This line of logic was reiterated by former Fed Chair Ben Bernanke even went on 60 Minutes in order to mollify public concerns about the reckless monetary expansion during his tenure (even though he contradicted previous remarks made on the very same program, as ridiculed in this terrific clip from Jon Stewart's Daily Show).
In other words, the Fed convinced the world not to worry, that it would have no trouble putting the monetary genie pack into the bottle. Once the economy found its footing, the Fed could simply raise interest rates and dump trillions in mortgage bonds and government securities off of its balance sheet and back onto the open market. After which, we could simply forget the whole thing ever happened and move on with our lives.
2018 Showed that Financial Markets Remain Hopelessly Hooked on Cheap Money
The Fed's plan to normalize monetary policy when the economy recovered sound like a great plan on paper. But to quote the great Mike Tyson… “Everyone has a plan until they get punched in the mouth.”
And in 2018, financial markets delivered the proverbial face punch when the Fed implemented its plan in earnest, with four interest rate hikes and selling off nearly half a trillion in securities from its $4.5 trillion balance sheet. The following chart of 2018's global asset class returns best sums up the carnage unleashed from this monetary tightening effort:
And the fallout wasn’t limited to falling asset prices. The Fed’s tightening campaign effectively froze the corporate bond market to the point where, in December of last year, not a single junk bond sale went through for the entire month. The last time we saw anything of this magnitude was - any guesses? - the Fall of 2008.
In other words, the façade of our financial system – erected upon the fragile foundation of easy money policies since 2008 - crumbles the moment those easy money policies go away.
Given the carnage from 2018’s monetary tightening, it’s no surprise that 2019 became the year of Fed capitulation. Last week, this capitulation became official, when - after one of the most tepid rate hiking cycles in history - the Fed began cutting interest rates once again at its July FOMC meeting.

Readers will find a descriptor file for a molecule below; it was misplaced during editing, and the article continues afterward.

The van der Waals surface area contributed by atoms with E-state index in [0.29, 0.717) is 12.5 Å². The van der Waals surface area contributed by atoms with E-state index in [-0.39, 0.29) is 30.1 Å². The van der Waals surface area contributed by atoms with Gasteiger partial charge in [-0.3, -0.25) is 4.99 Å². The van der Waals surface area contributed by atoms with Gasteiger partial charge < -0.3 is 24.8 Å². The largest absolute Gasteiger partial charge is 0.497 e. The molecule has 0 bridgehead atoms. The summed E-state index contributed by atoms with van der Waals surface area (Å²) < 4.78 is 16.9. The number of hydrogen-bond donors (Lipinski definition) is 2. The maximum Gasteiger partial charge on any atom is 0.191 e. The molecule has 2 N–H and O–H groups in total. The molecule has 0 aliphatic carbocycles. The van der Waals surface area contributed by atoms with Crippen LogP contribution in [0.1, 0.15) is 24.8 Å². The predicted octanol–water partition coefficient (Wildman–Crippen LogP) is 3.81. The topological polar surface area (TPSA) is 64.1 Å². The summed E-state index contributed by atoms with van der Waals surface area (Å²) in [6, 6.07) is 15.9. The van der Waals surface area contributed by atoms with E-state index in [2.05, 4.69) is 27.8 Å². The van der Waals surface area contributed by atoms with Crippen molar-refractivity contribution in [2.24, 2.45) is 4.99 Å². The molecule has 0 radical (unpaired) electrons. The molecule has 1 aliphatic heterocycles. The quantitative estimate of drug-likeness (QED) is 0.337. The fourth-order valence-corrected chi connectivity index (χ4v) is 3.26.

Meanwhile, after selling down only 20% of its massive $4.5 trillion balance sheet, the Fed put an end to its balance sheet normalization plan.
So we now know that the assurances from Fed officials about the “temporary” nature of easy money policies turned out to be just as wrong as their other predictions. Today, we’re stuck with a $3.2 trillion monetary base, which is about 300% larger than the pre-crisis level of $800 billion. In other words, we should very much fear inflation going forward, because this money isn’t going away:
As the world increasingly wakes up to the fact that the U.S. monetary base cannot return to normal levels, dollars will increasingly flow into gold as a store of value. Of course, there’s plenty of naysayers who dispute the inherent value of gold as a store of monetary value. After all, it’s just a worthless rock, right?
But these naysayers probably can’t explain why the world’s central banks just buy 374.1 metric tons of gold in the first half of the year – the fastest pace on record. That seems to be a lot of money spent on something with no intrinsic value…
The truth is, these central banks know what’s coming. The last 18 months revealed that 1) the U.S. can't normalize monetary policy without crushing financial markets and 2) U.S. policymakers have zero political will to tolerate a correction in financial markets.
And remember, we're in an environment of sub-4% unemployment and record high stock prices. So you can only imagine what’s coming down the pike when the inevitable next recession strikes.
During the next downturn, the stage is set for even more radical monetary policy measures. The possibilities include negative interest rates, widespread debt write-offs - both public and private - and even outright "helicopter money." The modern monetary theory crowd will likely get their chance to test the theory of limitless money printing, and it won't end well.